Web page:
8 Amazing Gadgets from this Year’s Consumer Electronics Show

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The Micro 3D printer

The annual Consumer Electronics Show is a great place to put your finger on the pulse of technology. The show often sets the stage for what kind of tech will dominate headlines (and stores) through the year. Some years, CES bubbled over with HDTVs; other years it signaled the rise of smartphones, tablets, or 3D printers. This year was fascinating because many different technologies were on fire: personal fitness, home automation, 3D printing, drones, and bleeding edge entertainment were just some of the areas that had expansive pavilions and many companies vying for attention. There simply was no one (or even two) things you could say “this is what CES was about this year.”

To demonstrate that, I’ve rounded up 8 of the most interesting gadgets I encountered at CES this year.

1. 360-Degree Camera. Home automation and security was one of the hot topics at CES, and Allie (pronounced “all-ie,” like “self-ie”) has your back. It’s a camera that shoots 360 degree wrap-around video that captures everything around it – in all directions including above and below. What’s really happening is that Allie has two cameras and the video is stitched together in the camera in real time, but that’s almost beside the point because you can’t see the seams. You can pan around and zoom into the video – both live video streamed over the Internet and recorded video as well.

Allie 360-degree camera

2. Connected Toothbrush. Is your toothbrush not connected enough? Unlike some genuinely silly Bluetooth products I’ve seen in past CES years (like the Bluetooth fork that vibrated when you ate too quickly), Kolibree’s electric toothbrush has sophisticated sensors to make sure you spend enough time brushing each part of your mouth (yes, it knows where you are brushing). There’s even a companion smartphone app and game for grownups and kids to brush better. This isn’t the only connected toothbrush at CES, either; Oral-B had its own, but its wasn’t as impressive – it can’t track which parts of your mouth you are brushing, for example.

Kolibree toothbrush

3. Fitness Band for the Gym. Personal fitness was everywhere at CES, but what I liked about GymWatch was that it wasn’t yet another fitness wristband (of which there were seemingly dozens). GymWatch is a sensor that precisely measures your motion and works with an app to lead you through a complete exercise regimen (there are over 900 exercises in the program). You get real-time feedback to keep you on track throughout your workout.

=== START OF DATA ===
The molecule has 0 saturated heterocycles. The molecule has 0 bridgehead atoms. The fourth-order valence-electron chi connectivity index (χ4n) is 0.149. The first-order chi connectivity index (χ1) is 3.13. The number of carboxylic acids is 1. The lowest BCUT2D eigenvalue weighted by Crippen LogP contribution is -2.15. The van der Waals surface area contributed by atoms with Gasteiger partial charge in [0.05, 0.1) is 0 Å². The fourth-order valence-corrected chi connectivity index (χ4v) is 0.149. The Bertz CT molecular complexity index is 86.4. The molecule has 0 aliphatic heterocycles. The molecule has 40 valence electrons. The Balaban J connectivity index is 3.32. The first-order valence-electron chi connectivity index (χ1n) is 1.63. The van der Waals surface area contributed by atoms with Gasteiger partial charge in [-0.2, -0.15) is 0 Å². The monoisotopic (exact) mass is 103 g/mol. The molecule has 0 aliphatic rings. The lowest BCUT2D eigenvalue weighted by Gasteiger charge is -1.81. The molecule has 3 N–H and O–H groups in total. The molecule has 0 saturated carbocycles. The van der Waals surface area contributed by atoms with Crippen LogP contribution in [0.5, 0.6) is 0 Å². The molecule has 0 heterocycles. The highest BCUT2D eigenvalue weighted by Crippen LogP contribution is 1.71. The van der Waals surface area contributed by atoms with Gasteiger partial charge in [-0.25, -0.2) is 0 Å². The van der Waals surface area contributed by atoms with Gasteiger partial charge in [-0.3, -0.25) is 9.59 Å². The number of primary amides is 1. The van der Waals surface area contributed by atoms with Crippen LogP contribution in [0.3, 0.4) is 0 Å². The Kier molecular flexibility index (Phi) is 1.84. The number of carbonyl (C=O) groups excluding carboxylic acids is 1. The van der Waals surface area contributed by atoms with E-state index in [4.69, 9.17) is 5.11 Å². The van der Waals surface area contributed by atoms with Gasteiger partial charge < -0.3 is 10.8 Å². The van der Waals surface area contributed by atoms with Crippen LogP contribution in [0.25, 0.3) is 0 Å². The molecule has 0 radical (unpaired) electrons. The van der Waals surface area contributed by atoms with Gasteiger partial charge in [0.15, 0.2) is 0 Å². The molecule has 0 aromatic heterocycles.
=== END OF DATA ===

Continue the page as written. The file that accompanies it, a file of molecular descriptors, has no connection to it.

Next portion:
GymWatch

4. Pet Tracking Collar. Fitness bands aren’t just for people. Last year we saw “doggie Fitbits” like the Whistle, and this year pet collars are doing even more – like helping you track down your lost pet. The Motorola Scout 5000 is a connected pet collar GPS (so you know where your pet is at all times), a wide angle camera (so you can see what Rover sees), and a speaker you can use to talk to your dog via an app on your phone. Packed with a slew of features, the Scout 5000 is one of the most impressive dog collars I’ve ever seen.

Motorola Scout 5000

5. Smart Yoga Mat. Since we’re throwing Bluetooth and Wi-Fi into stuff, how about your yoga mat? The SmartMat is a sensor-laden mat that helps you realize your yoga potential. It tracks, stores, and monitors your progress with the help of a mobile app, and serves as a sort of yoga instructor, helping you with your form as you perform your exercises.

Smartmat yoga mat

6. Compact 3D Printer. Let’s be clear: There were a lot of 3D printers at CES. So many you could have spent an entire day just exploring 3D printers, and there wasn’t a lot to differentiate many of the models I saw there. The Micro, though, was a little different – it was incredibly small, meaning that you could bring this printer into your home and not have to dedicate an entire table or desk to supporting it. Indeed, this might be the most compact 3D printer ever. It also has a light, attractive design, and – if the designers are to be believed – a simple, effortless, consumer-friendly printing experience. This might be the 3D printer that makes it into my home office.

The Micros 3D printer

7. Futuristic Wheeled Vehicle. Last year, I was wowed and amazed by a demo of the OneWheel, a gyro-stabilized, one-wheeled electric skateboard. It wasn’t yet in production, but the company returned to CES this year with the final product in production – and riding it is like a cross between snowboarding and floating on a hoverboard. It remains my favorite, but there were other funky devices at the show this year, like IO Hawk – which is what you’d get if you stood on the wheels of a Segway but threw away everything else.

OneWheel

8. Virtual Reality Headset. If you are a gamer, you probably know about Oculus Rift, a former Kickstarter project that was bought by Facebook for $2B (yes, that’s a “billion”). The latest version of the headset was being demo’d at the show, and this head-tracking, 3D sound, high resolution display gadget adds up to the most fundamentally brain sizzlingly unbelievable entertainment experience of my life. The hyper-realistic demos were indescribably good – you have to wear a headset and see for yourself. Here’s to hoping a consumer version finally ships in 2015, because it is the future, here, now.

Oculus Rift

Photo credits: All photos courtesy of their respective product manufacturers

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